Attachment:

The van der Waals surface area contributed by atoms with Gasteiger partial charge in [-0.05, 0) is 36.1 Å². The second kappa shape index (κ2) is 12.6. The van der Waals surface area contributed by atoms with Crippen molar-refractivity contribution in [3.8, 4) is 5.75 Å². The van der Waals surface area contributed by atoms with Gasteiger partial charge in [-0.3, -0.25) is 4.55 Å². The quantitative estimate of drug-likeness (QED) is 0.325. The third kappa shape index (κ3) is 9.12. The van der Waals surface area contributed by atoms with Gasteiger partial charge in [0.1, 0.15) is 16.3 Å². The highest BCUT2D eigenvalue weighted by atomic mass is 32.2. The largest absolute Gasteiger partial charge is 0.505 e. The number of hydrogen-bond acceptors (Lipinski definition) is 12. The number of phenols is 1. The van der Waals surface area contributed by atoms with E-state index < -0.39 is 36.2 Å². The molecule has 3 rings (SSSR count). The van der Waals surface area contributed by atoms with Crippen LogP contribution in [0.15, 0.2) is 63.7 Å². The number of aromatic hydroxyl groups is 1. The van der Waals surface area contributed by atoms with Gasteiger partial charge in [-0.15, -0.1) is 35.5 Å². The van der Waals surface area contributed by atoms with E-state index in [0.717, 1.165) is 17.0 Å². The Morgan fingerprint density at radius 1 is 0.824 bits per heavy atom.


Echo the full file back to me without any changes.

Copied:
The van der Waals surface area contributed by atoms with Gasteiger partial charge in [-0.05, 0) is 36.1 Å². The second kappa shape index (κ2) is 12.6. The van der Waals surface area contributed by atoms with Crippen molar-refractivity contribution in [3.8, 4) is 5.75 Å². The van der Waals surface area contributed by atoms with Gasteiger partial charge in [-0.3, -0.25) is 4.55 Å². The quantitative estimate of drug-likeness (QED) is 0.325. The third kappa shape index (κ3) is 9.12. The van der Waals surface area contributed by atoms with Gasteiger partial charge in [0.1, 0.15) is 16.3 Å². The highest BCUT2D eigenvalue weighted by atomic mass is 32.2. The largest absolute Gasteiger partial charge is 0.505 e. The number of hydrogen-bond acceptors (Lipinski definition) is 12. The number of phenols is 1. The van der Waals surface area contributed by atoms with E-state index < -0.39 is 36.2 Å². The molecule has 3 rings (SSSR count). The van der Waals surface area contributed by atoms with Crippen LogP contribution in [0.15, 0.2) is 63.7 Å². The number of aromatic hydroxyl groups is 1. The van der Waals surface area contributed by atoms with Gasteiger partial charge in [-0.15, -0.1) is 35.5 Å². The van der Waals surface area contributed by atoms with E-state index in [0.717, 1.165) is 17.0 Å². The Morgan fingerprint density at radius 1 is 0.824 bits per heavy atom.